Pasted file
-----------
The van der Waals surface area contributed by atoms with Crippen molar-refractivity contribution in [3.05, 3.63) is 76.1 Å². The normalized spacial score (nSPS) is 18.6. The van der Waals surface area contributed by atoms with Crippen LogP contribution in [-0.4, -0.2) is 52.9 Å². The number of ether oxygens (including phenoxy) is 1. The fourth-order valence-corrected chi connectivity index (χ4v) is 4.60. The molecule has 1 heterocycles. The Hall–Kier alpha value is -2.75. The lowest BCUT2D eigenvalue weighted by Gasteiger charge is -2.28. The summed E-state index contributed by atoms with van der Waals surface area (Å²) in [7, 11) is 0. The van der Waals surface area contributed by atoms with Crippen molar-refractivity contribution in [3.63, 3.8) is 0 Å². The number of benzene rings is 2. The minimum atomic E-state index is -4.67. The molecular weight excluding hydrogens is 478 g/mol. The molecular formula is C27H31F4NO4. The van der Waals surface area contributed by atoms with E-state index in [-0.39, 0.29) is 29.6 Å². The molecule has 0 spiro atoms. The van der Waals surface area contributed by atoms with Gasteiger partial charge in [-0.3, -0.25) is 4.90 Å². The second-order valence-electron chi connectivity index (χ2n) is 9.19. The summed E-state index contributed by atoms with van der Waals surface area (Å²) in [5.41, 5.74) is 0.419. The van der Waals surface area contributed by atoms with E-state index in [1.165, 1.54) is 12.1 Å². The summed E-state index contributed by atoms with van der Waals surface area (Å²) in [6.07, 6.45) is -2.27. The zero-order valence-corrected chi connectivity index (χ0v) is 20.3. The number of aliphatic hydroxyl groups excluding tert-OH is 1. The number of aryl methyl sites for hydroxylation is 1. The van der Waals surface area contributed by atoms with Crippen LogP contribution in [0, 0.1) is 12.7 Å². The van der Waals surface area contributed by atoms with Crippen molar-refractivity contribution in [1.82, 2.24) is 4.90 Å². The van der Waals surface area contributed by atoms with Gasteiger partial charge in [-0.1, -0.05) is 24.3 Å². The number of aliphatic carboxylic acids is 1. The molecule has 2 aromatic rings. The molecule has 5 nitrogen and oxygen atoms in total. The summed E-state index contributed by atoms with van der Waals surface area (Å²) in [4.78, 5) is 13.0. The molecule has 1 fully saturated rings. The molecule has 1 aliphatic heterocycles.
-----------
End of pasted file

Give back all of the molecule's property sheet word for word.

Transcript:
The van der Waals surface area contributed by atoms with Crippen molar-refractivity contribution in [3.05, 3.63) is 76.1 Å². The normalized spacial score (nSPS) is 18.6. The van der Waals surface area contributed by atoms with Crippen LogP contribution in [-0.4, -0.2) is 52.9 Å². The number of ether oxygens (including phenoxy) is 1. The fourth-order valence-corrected chi connectivity index (χ4v) is 4.60. The molecule has 1 heterocycles. The Hall–Kier alpha value is -2.75. The lowest BCUT2D eigenvalue weighted by Gasteiger charge is -2.28. The summed E-state index contributed by atoms with van der Waals surface area (Å²) in [7, 11) is 0. The van der Waals surface area contributed by atoms with Crippen molar-refractivity contribution in [3.63, 3.8) is 0 Å². The number of benzene rings is 2. The minimum atomic E-state index is -4.67. The molecular weight excluding hydrogens is 478 g/mol. The molecular formula is C27H31F4NO4. The van der Waals surface area contributed by atoms with E-state index in [-0.39, 0.29) is 29.6 Å². The molecule has 0 spiro atoms. The van der Waals surface area contributed by atoms with Gasteiger partial charge in [-0.3, -0.25) is 4.90 Å². The second-order valence-electron chi connectivity index (χ2n) is 9.19. The summed E-state index contributed by atoms with van der Waals surface area (Å²) in [5.41, 5.74) is 0.419. The van der Waals surface area contributed by atoms with E-state index in [1.165, 1.54) is 12.1 Å². The summed E-state index contributed by atoms with van der Waals surface area (Å²) in [6.07, 6.45) is -2.27. The zero-order valence-corrected chi connectivity index (χ0v) is 20.3. The number of aliphatic hydroxyl groups excluding tert-OH is 1. The number of aryl methyl sites for hydroxylation is 1. The van der Waals surface area contributed by atoms with Crippen LogP contribution in [0, 0.1) is 12.7 Å². The van der Waals surface area contributed by atoms with Crippen molar-refractivity contribution in [1.82, 2.24) is 4.90 Å². The van der Waals surface area contributed by atoms with Gasteiger partial charge in [-0.1, -0.05) is 24.3 Å². The number of aliphatic carboxylic acids is 1. The molecule has 2 aromatic rings. The molecule has 5 nitrogen and oxygen atoms in total. The summed E-state index contributed by atoms with van der Waals surface area (Å²) in [4.78, 5) is 13.0. The molecule has 1 fully saturated rings. The molecule has 1 aliphatic heterocycles.